WASHINGTON – The end of the elections season and impending lame duck session of Congress have done little to lessen the bankers opposition to the member business loan bill, even as the credit union lobby tries one more time to get a “yes” vote in Congress on legislation to raise the MBL limit.
“Credit unions in our town are competing with us on an unlevel playing field,” said Debra Lauderbaugh, a compliance officer at First National Bank of Bemidji (Minn.), explaining her position this afternoon during the American Bankers Association’s Money Laundering Enforcement Conference.
“We don’t want the bill to pass. Credit unions have expanded their original charter and are now unfair competitors,” Jon Maisey, vice president of corporate risk management at Oneida (New York) Savings Bank, told the Credit Union Journal at the bankers’ conference.
“It’s challenging,” said another banker who did not want to be identified because she was not authorized to speak to the press. “But it’s just one more thing that’s going to make for an unlevel playing field because their tax exemption means we just can’t compete on rates.”
“We think they should continue on their original principals, which was to serve people, and not the community,” said Melvin Rapini, an internal auditor with U.S. Bank in St. Louis, on why he continues to oppose the credit union bill.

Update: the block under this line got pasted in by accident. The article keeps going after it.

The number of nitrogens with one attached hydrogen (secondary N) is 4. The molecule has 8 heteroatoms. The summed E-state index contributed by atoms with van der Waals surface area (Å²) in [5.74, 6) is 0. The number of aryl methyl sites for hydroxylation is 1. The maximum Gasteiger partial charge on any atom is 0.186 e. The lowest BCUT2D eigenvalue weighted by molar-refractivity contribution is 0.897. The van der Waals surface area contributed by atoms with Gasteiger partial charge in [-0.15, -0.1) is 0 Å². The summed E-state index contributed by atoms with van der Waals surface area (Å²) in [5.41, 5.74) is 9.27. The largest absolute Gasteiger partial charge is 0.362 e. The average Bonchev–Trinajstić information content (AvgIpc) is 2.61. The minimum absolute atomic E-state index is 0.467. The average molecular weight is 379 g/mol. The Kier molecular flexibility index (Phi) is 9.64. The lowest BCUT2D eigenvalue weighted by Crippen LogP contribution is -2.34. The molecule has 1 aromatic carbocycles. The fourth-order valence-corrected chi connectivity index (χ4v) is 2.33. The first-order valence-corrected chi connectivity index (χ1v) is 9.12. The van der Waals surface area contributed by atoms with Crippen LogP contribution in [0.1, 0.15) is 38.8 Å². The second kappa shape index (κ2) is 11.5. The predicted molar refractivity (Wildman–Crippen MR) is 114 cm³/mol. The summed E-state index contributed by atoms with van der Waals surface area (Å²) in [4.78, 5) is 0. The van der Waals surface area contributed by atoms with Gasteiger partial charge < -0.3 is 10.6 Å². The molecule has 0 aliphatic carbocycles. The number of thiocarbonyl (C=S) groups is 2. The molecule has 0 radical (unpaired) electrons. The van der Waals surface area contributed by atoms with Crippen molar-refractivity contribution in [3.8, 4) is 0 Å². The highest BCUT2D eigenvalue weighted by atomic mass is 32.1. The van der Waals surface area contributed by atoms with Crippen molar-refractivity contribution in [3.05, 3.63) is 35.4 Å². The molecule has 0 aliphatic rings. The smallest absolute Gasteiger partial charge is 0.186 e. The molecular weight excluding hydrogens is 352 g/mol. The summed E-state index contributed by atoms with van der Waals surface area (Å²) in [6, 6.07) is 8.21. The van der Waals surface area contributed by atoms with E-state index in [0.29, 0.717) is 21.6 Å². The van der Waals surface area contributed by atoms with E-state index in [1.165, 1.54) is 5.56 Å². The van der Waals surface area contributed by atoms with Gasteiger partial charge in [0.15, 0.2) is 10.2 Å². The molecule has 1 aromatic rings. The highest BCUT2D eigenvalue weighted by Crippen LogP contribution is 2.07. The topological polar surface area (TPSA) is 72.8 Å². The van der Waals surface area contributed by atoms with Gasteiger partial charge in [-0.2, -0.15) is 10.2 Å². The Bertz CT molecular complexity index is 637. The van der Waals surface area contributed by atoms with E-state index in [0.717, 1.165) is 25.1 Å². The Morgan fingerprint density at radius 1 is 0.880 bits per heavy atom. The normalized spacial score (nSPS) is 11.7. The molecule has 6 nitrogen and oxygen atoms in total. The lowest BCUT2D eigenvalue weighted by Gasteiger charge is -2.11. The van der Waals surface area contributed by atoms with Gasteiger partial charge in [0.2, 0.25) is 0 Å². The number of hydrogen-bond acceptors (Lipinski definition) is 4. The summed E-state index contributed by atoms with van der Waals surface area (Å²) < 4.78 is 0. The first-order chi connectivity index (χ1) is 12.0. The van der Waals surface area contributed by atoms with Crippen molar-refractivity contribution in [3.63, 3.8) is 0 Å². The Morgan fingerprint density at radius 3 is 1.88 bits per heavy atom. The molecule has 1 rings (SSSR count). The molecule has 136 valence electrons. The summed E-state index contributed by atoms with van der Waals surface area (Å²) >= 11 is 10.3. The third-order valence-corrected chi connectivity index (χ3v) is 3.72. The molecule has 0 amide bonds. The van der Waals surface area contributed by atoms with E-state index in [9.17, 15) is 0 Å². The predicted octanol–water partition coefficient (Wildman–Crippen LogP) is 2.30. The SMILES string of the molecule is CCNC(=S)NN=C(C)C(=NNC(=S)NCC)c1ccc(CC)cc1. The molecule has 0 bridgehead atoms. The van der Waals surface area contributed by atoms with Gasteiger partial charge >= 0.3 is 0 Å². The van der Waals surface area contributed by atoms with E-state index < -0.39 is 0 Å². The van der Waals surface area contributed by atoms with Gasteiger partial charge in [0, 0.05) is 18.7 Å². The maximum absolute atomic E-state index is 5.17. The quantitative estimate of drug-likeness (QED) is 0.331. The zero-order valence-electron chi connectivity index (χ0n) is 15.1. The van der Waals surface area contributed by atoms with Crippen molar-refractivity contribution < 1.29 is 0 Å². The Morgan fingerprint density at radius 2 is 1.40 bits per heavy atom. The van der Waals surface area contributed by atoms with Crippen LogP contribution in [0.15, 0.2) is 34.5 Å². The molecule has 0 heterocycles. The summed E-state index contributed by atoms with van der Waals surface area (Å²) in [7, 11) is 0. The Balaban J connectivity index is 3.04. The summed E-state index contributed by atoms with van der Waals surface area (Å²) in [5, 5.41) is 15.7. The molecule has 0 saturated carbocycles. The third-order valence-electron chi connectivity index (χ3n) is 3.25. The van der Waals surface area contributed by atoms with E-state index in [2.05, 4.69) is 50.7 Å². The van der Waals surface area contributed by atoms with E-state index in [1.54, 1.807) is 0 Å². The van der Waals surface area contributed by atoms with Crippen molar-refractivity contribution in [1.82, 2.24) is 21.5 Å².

The bankers’ continued intransigence comes as the credit union lobby is making a final effort to get the MBLs bill passed in Congress during a two- or three-week post-election session known as a lame duck session. CUNA is planning a fly-in of more than 500 credit union executives and allies in the days after Thanksgiving to lobby for passage of the bill.
Credit unions have been trying for more than a decade to get the an increase on the MBLs cap—which was set at the bankers’ behest at 12.25% of assets as part of HR 1151, the CU Membership Access Act. The ABA and its allies succeeded in getting the MBL cap included in HR 1151 as part of a price for overturning the Supreme Court ruling barring multiple group fields of membership.
The latest bill would raise the cap all the way up to 27.5% of assets, but since neither the House or Senate agreed to vote the bill during the normal congressional session, chances are negligible they will agree to vote it during the lame duck.